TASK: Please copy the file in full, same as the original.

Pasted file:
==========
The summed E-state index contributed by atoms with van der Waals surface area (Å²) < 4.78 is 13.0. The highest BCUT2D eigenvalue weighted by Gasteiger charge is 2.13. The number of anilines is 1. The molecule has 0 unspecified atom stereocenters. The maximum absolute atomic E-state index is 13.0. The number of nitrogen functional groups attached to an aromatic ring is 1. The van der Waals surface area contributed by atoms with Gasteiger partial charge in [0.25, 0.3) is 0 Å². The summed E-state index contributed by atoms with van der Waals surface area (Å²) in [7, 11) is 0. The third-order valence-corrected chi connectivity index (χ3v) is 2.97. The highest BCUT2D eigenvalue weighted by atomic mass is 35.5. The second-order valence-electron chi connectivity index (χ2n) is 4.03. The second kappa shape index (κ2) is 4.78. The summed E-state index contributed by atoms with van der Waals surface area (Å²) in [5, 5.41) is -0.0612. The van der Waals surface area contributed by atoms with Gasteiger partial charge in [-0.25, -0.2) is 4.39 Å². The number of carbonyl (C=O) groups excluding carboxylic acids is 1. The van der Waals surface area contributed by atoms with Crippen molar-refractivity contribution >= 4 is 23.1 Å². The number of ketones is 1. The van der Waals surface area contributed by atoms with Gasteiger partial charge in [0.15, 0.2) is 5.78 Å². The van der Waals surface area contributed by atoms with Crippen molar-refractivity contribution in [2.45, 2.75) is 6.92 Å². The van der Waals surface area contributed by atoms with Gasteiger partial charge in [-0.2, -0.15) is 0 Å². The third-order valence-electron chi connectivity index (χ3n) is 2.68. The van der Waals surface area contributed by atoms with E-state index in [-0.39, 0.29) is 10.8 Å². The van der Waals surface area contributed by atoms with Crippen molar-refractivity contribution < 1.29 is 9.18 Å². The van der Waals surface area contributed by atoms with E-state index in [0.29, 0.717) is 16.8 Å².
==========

The summed E-state index contributed by atoms with van der Waals surface area (Å²) < 4.78 is 13.0. The highest BCUT2D eigenvalue weighted by Gasteiger charge is 2.13. The number of anilines is 1. The molecule has 0 unspecified atom stereocenters. The maximum absolute atomic E-state index is 13.0. The number of nitrogen functional groups attached to an aromatic ring is 1. The van der Waals surface area contributed by atoms with Gasteiger partial charge in [0.25, 0.3) is 0 Å². The summed E-state index contributed by atoms with van der Waals surface area (Å²) in [7, 11) is 0. The third-order valence-corrected chi connectivity index (χ3v) is 2.97. The highest BCUT2D eigenvalue weighted by atomic mass is 35.5. The second-order valence-electron chi connectivity index (χ2n) is 4.03. The second kappa shape index (κ2) is 4.78. The summed E-state index contributed by atoms with van der Waals surface area (Å²) in [5, 5.41) is -0.0612. The van der Waals surface area contributed by atoms with Gasteiger partial charge in [-0.25, -0.2) is 4.39 Å². The number of carbonyl (C=O) groups excluding carboxylic acids is 1. The van der Waals surface area contributed by atoms with Crippen molar-refractivity contribution >= 4 is 23.1 Å². The number of ketones is 1. The van der Waals surface area contributed by atoms with Gasteiger partial charge in [0.15, 0.2) is 5.78 Å². The van der Waals surface area contributed by atoms with Crippen molar-refractivity contribution in [2.45, 2.75) is 6.92 Å². The van der Waals surface area contributed by atoms with Gasteiger partial charge in [-0.2, -0.15) is 0 Å². The third-order valence-electron chi connectivity index (χ3n) is 2.68. The van der Waals surface area contributed by atoms with E-state index in [-0.39, 0.29) is 10.8 Å². The van der Waals surface area contributed by atoms with Crippen molar-refractivity contribution < 1.29 is 9.18 Å². The van der Waals surface area contributed by atoms with E-state index in [0.29, 0.717) is 16.8 Å².